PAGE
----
Corporations of all sizes rely on suppliers to provide specialist products and services.
This is a precarious time for those smaller outfits, and payments processes play a pivotal role in their survival. The FSB estimates that 50,000 small firms go bust each year because of late payments. The economic impact of the pandemic will tip many more over the edge.
As we navigate our way through this difficult period, improving and streamlining your business’ payments processes is the most important thing you can do to safeguard your supply chain and future-proof your operations. Here are three ways to do it:
1. Implement quick “low-tech” fixes to speed up payments
Despite Government support loans for small and medium-sized companies, they will be hit hard by the economic impact of Covid-19. Over three quarters (77 per cent) of small businesses surveyed by Small Business Britain say that cash-flow is their number one concern right now.
For the survival of many SMEs, getting invoices paid promptly is therefore key. Yet our research shows that, on average, it takes three weeks between a company receiving and paying an invoice.
Now more than ever, larger companies must identify which suppliers need to be paid swiftly and implement a fast-track approval process to settle their invoices as soon as they can. This process could be a “low-tech” fix in the short term, simply because of the time pressures we’re under during this period and the difficulty of overhauling an existing system overnight.
One solution is to pay suppliers by card or, if you are a small supplier, switch from an invoice system that relies on bank transfers to one that accepts card payments. As a payments company, we have seen a huge surge in demand for card payment acceptance over the past few weeks. This can be set up very quickly and can ensure businesses are paid immediately for any services or goods they sell.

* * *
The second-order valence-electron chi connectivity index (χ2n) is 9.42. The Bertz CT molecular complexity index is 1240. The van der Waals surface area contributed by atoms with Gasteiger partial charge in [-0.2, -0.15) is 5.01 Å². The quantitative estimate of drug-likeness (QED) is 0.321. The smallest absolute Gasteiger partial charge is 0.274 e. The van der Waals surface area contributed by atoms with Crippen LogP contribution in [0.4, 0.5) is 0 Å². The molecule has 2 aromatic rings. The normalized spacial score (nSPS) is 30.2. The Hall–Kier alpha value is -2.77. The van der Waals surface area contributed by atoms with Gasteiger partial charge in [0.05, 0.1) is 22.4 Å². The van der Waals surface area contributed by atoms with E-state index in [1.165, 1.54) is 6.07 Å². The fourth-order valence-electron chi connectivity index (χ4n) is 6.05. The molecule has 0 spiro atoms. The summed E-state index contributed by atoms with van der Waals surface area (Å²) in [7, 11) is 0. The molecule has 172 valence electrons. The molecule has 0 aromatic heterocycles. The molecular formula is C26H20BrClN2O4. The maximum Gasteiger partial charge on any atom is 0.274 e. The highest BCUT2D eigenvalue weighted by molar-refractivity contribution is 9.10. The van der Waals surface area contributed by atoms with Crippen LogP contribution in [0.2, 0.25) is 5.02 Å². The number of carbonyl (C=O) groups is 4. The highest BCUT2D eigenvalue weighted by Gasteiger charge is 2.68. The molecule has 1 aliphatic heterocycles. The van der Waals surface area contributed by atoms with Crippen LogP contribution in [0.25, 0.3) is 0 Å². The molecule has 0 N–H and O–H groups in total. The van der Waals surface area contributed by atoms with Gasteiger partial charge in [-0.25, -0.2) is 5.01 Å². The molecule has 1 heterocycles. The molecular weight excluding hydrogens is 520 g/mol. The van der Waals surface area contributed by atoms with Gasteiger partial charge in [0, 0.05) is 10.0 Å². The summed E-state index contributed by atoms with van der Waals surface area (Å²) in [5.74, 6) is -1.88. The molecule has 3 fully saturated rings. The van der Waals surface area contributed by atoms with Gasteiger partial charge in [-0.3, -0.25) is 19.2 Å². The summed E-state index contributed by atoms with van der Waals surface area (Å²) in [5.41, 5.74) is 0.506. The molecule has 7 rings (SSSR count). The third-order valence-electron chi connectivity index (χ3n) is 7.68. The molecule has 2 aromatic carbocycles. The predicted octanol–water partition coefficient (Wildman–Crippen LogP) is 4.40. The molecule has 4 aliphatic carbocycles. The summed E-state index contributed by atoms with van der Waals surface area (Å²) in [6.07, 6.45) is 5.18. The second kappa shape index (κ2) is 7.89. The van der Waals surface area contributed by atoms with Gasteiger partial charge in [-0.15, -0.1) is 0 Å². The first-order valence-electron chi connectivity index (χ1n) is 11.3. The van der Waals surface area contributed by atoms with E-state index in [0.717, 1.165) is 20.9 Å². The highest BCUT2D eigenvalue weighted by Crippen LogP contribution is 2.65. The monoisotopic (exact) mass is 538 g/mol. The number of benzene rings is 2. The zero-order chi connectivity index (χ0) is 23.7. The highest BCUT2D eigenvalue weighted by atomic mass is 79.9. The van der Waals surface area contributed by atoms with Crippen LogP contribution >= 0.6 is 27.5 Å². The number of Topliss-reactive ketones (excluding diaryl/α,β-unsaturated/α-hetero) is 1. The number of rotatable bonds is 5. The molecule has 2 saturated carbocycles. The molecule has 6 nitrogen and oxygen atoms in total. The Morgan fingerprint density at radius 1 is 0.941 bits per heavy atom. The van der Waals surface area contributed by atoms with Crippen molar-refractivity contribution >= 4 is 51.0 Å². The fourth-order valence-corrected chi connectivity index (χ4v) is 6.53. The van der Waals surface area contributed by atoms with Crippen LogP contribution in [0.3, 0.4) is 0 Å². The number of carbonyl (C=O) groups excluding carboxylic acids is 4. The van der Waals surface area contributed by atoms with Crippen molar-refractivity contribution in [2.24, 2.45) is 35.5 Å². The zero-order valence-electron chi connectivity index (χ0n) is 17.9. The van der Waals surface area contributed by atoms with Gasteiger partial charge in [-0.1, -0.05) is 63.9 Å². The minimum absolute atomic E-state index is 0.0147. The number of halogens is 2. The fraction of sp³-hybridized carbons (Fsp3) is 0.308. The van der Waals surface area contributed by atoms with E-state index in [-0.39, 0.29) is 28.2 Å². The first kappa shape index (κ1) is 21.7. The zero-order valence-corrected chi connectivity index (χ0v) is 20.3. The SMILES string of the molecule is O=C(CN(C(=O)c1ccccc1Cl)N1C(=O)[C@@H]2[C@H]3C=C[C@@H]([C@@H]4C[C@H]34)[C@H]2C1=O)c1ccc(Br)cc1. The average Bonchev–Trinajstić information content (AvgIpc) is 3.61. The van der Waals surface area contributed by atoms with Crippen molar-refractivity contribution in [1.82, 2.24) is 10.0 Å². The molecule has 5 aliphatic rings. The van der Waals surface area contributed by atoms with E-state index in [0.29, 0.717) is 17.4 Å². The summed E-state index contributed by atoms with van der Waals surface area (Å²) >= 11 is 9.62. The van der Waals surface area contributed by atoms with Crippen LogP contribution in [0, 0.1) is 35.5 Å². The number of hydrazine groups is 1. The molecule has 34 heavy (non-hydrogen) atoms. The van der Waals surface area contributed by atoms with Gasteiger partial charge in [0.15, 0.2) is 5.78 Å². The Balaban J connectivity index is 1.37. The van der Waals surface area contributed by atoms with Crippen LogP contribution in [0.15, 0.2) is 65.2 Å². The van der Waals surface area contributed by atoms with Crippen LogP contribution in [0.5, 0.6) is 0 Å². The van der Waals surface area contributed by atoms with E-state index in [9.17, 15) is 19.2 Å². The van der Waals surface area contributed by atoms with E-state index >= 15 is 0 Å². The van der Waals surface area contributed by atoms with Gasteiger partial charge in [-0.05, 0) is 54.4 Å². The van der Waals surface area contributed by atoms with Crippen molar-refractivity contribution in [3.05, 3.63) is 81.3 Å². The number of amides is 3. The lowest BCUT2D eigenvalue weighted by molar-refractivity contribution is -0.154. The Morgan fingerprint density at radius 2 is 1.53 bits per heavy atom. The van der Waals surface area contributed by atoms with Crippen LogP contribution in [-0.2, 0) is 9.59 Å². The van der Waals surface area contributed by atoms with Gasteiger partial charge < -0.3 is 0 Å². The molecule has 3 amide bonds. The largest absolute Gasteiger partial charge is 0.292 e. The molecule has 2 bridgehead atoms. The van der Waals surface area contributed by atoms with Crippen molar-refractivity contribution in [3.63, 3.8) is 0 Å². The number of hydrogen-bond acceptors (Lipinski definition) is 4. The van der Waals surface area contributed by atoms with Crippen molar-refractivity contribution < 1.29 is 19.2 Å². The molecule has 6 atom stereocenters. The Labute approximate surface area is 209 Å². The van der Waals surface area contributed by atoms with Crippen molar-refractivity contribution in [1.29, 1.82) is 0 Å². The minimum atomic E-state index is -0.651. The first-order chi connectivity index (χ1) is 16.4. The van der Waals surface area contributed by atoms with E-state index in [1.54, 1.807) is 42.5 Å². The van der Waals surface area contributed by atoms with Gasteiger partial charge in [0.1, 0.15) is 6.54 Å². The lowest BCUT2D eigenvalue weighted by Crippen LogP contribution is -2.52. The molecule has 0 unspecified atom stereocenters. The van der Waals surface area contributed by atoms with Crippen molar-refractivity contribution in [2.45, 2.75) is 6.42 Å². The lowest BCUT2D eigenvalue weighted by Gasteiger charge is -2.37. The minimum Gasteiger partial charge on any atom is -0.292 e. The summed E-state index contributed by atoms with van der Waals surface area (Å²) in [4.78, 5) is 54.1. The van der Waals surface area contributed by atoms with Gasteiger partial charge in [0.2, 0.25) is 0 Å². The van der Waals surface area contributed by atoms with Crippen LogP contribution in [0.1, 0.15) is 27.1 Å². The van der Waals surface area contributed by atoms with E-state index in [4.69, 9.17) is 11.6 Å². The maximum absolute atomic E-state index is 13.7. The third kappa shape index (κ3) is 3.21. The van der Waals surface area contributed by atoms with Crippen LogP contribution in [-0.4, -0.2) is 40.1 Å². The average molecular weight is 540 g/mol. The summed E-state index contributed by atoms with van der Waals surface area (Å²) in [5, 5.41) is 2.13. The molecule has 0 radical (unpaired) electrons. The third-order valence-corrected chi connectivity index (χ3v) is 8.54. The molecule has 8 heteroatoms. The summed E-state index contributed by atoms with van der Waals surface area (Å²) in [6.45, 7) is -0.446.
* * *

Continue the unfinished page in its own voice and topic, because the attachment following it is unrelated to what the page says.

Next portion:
2. Use data analytics to understand your supply chain
Once we’re through this difficult period, companies need to look at how they can embrace the latest technology to reorganise payments to their suppliers in the most cost effective and efficient way.
Data analytics can now be used to provide procurement departments with a comprehensive picture of their supply chain – driving cost efficiencies as result. At Barclaycard we have a service that combines thousands of accounts payable data points with internal and third-party figures from organisations such as Company Watch, to help customers develop the right payment solutions for different suppliers – in a fraction of the time it would take to do so manually.
Such technology helps businesses catalogue their suppliers based on the number and value of transactions as well as their size, location and industry, and whether or not early payment is likely to generate savings. For companies with thousands of suppliers on their books – big and small – this can offer a significant time and cost saving for key decision makers.
3. Digitalise and streamline processes
There are many pays to embed payments within the procure-to-pay process so that they happen automatically when an order is fulfilled. This is similar to how marketplaces operate, whereby payment details are embedded within the purchase order and executed at fulfilment. A lot of business-to-business payments are now moving to this model, particularly for repeat orders
At Barclaycard, we have a product called Precisionpay, a B2B platform that is designed to make it easier for companies to pay their suppliers. Through the system, businesses create a virtual digital payment card which allows card payments to be made to businesses that accept them, and bank payments to be made to those that don’t – whilst taking advantage of the cashflow benefits of a card product.
It means you can pay your supplier today but pay Barclaycard up to 56 days later, just like you do when you use a credit card as a consumer. It also allows you to take advantage of any early payment discounts that your suppliers offer.
Clunky supplier payments processes mean that businesses of all sizes are losing out on time and money. By implementing simple quick fix solutions now and embracing more high-tech approaches in the medium-term, companies can maintain vital supplier relationships, future proof operations and ultimately keep smaller companies afloat. In a time of such challenging circumstances, implementing these measures has never been more important.
☛ Maria Parpou is head of product at Barclaycard Payments